New Memoir Captures What Soldiers Never Say
At times it seems like every junior officer in the British army has written his or her Afghan War memoirs. Where Leo Docherty (Desert of Death) and Patrick Hennessy (The Junior Officer’s Reading Club) set the benchmarks and gained critical acclaim, many mediocre offerings followed with an often-clichéd, paint-by-numbers narrative; “I was at Sandhurst and it was really hard, I only caught the end of Iraq/I missed Iraq and it was rubbish, I went to Afghanistan” … ad nauseum. Thus, it is with some trepidation and skepticism that I began reading Capt. Davis Wiseman’s Helmand to Himalayas, which, as it happens, opens with a chapter about Sandhurst, just catching the end of an Iraq tour and then deploying to Afghanistan.
Truth be told, I didn’t get on well with the book at the beginning. The “memoirs” seemed fairly mundane and I wasn’t warming to the author much either. Remarks such as “I like to think of myself as a soldier’s Officer” and “I can adopt my command and leadership style depending on the situation” had this former Officer false retching. What came next at about 100 pages in, however, changed my view of the book entirely.
The middle chapters floored me. Wiseman finally drops his infanteer’s guard and begins to pour out his soul to the reader as he dares to recall the details of two extremely traumatic events in Helmand Province. The first is the shocking atrocity that occurred on Nov. 3, 2009, when three Grenadier Guards and two Royal Military Police were shot dead by two rogue Afghan National Police officers that they had been mentoring at Shin Kalay police station. It was an event so appalling that it forever cast a haunting shadow over the working relationship between Afghan and U.K. forces thereafter. On that tragic day, Wiseman was the first man on the scene and in his book he guides us back to the bloody aftermath and his unit’s attempts to cope with the carnage before them. It is a raw, heart-breaking and very emotive read.
The second event is when Wiseman sustains his own tour-ending injury: a gunshot wound to the chest just two weeks after the Shin Kalay shooting. Once again, the prose is harrowing. Face down in sewage sodden ditch, Wiseman is revived by his team medic and helped onto a MERT helicopter. Suffocating, hallucinating and coming to terms with his own death, Wiseman narrates through snippets of recalled information and provides the reader with an unforgettable insight into his nightmarish experience.
What I find really refreshing (if “refreshing” is really the right word) about Wiseman’s accounts of the horrors of war is they’re not loaded with an anti-Ministry of Defence agenda and nor are they being exploited for self publicity. This sets his book apart from many, if not most, military memoirs about wars in Iraq and Afghanistan. In fact, one of the real triumphs of Helmand to Himalayas is that its honesty ends up highlighting several issues that can silently eat away at combat veterans, like Wiseman, for years. For example, there is an open discussion about the author’s post-Afghan identity crisis. The early chapters portray him as the stereotypical line infantry officer — intolerant of anyone in a different part of the Army, anyone overweight, or anyone who has ever had an injury — and yet suddenly, flat on his back and in a ward full of broken soldiers, he finds himself struggling define who he is.Earlier in the book, there is a surprisingly honest moment again where Wiseman sums up a morally-challenging few days in Afghanistan with a telling line: “And I am not proud.” It’s an admission that many of us with service in Iraq and Afghanistan will share, but never allow ourselves to utter out loud. And, for that alone, he should be commended.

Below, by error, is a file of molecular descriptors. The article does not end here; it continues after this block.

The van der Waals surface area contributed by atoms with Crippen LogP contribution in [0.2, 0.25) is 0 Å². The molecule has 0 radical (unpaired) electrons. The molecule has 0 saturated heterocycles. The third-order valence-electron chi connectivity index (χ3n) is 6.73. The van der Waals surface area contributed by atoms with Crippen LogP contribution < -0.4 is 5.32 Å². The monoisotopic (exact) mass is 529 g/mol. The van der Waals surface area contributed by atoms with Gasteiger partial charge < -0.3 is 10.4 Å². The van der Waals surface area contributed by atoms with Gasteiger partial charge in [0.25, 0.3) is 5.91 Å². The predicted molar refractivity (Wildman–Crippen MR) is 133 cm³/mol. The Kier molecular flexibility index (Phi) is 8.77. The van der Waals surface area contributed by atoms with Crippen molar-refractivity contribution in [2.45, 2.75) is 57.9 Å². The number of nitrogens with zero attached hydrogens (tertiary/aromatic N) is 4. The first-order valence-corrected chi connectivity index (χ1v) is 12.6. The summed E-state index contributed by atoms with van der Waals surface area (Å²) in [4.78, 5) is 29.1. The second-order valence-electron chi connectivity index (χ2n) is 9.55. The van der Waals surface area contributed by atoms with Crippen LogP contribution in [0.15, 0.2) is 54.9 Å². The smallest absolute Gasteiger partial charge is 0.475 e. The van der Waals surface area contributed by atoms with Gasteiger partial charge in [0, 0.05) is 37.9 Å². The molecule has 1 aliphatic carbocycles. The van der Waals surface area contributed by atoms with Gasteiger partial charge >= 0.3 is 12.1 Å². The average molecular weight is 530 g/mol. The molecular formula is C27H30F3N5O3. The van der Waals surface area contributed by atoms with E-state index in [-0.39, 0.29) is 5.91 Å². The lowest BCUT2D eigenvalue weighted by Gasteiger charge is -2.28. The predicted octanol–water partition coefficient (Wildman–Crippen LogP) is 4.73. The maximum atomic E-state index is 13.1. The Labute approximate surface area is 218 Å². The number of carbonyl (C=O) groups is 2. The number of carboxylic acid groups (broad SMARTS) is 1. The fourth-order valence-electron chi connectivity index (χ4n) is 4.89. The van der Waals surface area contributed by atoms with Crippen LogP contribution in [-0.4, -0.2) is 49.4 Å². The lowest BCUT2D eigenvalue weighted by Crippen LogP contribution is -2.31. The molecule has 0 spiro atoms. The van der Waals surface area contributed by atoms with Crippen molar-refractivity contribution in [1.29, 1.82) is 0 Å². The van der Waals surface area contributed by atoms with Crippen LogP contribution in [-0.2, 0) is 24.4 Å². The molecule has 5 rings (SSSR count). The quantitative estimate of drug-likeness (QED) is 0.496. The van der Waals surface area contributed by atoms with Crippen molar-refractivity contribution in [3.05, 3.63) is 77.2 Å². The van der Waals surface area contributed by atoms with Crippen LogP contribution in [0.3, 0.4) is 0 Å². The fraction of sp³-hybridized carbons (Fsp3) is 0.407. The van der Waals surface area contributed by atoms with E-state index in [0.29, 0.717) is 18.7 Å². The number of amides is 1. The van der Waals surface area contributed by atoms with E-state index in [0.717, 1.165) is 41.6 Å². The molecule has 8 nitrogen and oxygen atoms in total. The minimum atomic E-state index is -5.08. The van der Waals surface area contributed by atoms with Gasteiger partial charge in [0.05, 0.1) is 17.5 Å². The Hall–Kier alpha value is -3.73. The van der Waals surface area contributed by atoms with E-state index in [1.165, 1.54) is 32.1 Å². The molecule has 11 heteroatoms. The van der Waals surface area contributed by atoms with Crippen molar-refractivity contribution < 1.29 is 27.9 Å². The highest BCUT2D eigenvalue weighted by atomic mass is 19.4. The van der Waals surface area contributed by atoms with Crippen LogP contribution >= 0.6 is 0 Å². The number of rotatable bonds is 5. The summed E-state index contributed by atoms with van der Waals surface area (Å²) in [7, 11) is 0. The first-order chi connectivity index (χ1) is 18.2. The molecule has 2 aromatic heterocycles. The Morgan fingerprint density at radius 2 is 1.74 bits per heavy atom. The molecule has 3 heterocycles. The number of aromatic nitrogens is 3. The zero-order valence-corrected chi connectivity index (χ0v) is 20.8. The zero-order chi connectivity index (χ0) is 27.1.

This book is being billed as the story of a wounded officer’s “agonising battle with physical injuries and psychological demons and his life affirming recovery as part of a pioneering mountaineering team.” The truth is that the mountaineering portion of the book is relatively short and, in my opinion, it adds little value to the memoir. That might sound harsh and I don’t wish to disrespect Wiseman or his team, Walking With The Wounded, and their attempt to summit Everest but this is not a great fairytale book about redemption on the sacred peaks of the Himalayas; it is about war’s hangover and what’s left of you once you’ve left the battlefield. Everything that will be remembered about this book is contained within 88 gut-wrenching pages in the middle, none of which have anything to do with mountains.
George Vlachonikolis is an economics tutor at d’Overbroeck’s College, Oxford. A retired British Army officer, Vlachonikolis served two front-line operational tours in Afghanistan during a six-year career from 2005 through 2011.
Photo credit: UK Ministry of Defence